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  1. I'm absolutely thrilled. This is much better than the posthumous coming out of Dumbledore. I do wish, however, that Sally had the notion to come out while she was still alive. She was from a generation that valued privacy I suppose, but I always equated the desire for "privacy" regarding one's sexual orientation with shame. Nonetheless, she was a pretty awesome person and a great role model for young scientists and space geeks. Now she can be a particularly good role model for LGBT kids. Dream big, boys and girls, and don't let anything hold you back!

    Posted by: Steve Ribisi | Jul 24, 2012 7:35:31 AM


  2. I'm just shocked to find out that she's Norwegian. It's funny, because she doesn't look Norwegian.

    Posted by: Scott | Jul 24, 2012 7:45:52 AM


  3. note to SCOTT: pssssssssssst, not all scandinavians are BLONDE.

    Posted by: no u didnt | Jul 24, 2012 8:19:42 AM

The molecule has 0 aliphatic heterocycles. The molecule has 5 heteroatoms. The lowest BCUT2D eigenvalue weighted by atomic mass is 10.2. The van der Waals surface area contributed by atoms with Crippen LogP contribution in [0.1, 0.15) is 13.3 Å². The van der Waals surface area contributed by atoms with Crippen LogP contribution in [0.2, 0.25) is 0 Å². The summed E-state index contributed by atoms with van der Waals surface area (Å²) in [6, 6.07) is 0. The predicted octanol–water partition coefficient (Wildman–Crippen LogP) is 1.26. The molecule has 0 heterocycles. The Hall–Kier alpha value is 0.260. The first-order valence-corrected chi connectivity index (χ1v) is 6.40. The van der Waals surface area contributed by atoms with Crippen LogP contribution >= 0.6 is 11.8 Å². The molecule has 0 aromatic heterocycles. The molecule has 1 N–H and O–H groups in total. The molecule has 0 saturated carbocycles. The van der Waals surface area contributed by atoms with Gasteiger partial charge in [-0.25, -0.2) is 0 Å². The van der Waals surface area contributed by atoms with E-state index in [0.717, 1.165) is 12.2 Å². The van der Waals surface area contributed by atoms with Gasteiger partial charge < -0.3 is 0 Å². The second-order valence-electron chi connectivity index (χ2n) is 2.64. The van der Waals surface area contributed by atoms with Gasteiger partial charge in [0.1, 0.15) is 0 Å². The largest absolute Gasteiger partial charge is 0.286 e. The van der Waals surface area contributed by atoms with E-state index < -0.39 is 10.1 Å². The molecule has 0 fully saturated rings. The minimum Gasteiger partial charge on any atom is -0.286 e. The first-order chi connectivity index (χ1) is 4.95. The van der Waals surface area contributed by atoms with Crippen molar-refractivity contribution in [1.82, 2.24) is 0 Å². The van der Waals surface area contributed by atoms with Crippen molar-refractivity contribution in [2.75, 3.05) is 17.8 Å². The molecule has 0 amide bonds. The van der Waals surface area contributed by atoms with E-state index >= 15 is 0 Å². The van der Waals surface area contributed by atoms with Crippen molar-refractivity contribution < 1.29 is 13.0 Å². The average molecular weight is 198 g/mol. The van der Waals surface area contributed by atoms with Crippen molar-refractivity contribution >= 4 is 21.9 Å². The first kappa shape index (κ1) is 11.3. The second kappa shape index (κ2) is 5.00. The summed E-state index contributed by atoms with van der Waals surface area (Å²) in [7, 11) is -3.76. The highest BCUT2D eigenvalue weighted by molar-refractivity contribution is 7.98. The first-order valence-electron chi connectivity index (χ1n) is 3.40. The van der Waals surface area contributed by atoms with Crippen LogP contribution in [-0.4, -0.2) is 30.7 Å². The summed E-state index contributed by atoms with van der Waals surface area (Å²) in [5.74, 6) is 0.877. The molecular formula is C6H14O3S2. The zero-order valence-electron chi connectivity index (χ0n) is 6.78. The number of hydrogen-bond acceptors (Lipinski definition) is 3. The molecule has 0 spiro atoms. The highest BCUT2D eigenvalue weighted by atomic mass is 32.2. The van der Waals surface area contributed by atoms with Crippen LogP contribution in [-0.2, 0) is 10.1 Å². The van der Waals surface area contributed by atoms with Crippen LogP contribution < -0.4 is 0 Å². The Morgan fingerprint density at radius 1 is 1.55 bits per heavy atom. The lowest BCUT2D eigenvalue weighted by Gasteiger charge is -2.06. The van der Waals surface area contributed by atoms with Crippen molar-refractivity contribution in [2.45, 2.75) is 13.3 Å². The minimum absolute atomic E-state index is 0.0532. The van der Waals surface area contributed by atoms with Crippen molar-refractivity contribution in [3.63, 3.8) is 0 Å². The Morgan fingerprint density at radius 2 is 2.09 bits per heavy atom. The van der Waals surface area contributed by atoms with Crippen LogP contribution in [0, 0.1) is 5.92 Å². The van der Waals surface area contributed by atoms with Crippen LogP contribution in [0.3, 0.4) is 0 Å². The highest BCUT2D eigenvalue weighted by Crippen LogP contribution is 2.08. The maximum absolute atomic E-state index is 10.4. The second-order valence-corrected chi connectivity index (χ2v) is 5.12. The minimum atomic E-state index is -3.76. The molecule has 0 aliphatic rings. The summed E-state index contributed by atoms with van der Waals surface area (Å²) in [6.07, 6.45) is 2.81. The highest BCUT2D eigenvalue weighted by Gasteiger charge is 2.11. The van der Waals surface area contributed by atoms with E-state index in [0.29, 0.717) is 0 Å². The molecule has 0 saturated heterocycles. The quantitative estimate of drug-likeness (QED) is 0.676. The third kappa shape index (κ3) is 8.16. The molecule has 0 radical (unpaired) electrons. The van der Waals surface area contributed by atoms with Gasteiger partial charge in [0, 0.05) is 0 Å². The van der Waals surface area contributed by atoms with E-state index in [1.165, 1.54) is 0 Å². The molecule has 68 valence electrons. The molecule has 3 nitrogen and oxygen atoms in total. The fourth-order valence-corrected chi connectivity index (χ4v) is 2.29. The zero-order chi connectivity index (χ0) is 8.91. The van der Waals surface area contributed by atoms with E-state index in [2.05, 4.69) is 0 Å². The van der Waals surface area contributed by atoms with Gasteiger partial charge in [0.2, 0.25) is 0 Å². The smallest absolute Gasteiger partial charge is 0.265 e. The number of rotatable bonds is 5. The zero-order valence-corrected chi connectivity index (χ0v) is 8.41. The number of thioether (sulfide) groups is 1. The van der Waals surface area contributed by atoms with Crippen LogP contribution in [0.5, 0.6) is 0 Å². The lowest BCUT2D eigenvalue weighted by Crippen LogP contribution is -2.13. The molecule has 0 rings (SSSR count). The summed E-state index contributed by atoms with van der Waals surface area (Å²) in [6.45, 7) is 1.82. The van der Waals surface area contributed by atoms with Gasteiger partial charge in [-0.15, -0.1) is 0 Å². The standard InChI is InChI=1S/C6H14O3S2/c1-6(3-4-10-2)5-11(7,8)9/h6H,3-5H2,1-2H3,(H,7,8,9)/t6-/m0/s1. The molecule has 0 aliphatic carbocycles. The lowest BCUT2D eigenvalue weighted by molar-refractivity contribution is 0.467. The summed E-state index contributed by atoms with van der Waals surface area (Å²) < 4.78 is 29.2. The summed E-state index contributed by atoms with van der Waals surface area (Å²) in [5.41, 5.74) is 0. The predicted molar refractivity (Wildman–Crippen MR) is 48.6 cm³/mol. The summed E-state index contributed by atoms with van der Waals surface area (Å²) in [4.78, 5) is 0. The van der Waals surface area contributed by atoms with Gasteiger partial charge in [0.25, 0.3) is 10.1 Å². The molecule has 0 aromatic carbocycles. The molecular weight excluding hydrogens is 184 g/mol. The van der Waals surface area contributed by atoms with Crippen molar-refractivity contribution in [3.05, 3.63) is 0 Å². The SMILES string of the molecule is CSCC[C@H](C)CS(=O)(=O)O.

4. What's disappointing about Sally Ride is that she failed to come out of the closet when it really mattered. Sadly, she's now passed away.

    I don't really idealize the notion that posthumous comings out are good for our community. They play into the hands of those who think we are ashamed of ourselves.

    Posted by: jason | Jul 24, 2012 8:46:38 AM


  5. Ah, good story. But c'mon, Bear Ride??

    Posted by: Gregg | Jul 24, 2012 8:55:32 AM


  6. I think Jason makes a pertinent point.

    But, I'll take the affirmations whenever they occur. I guess, better late than never.

    Posted by: Continuum | Jul 24, 2012 10:03:59 AM


  7. I'm sad she passed, and feel for her partner, but I agree with Jason. In my opinion when someone 'comes out' posthumously, regardless of how many of their close friends knew, all they're saying is how ashamed they were to actually 'be' gay in real life.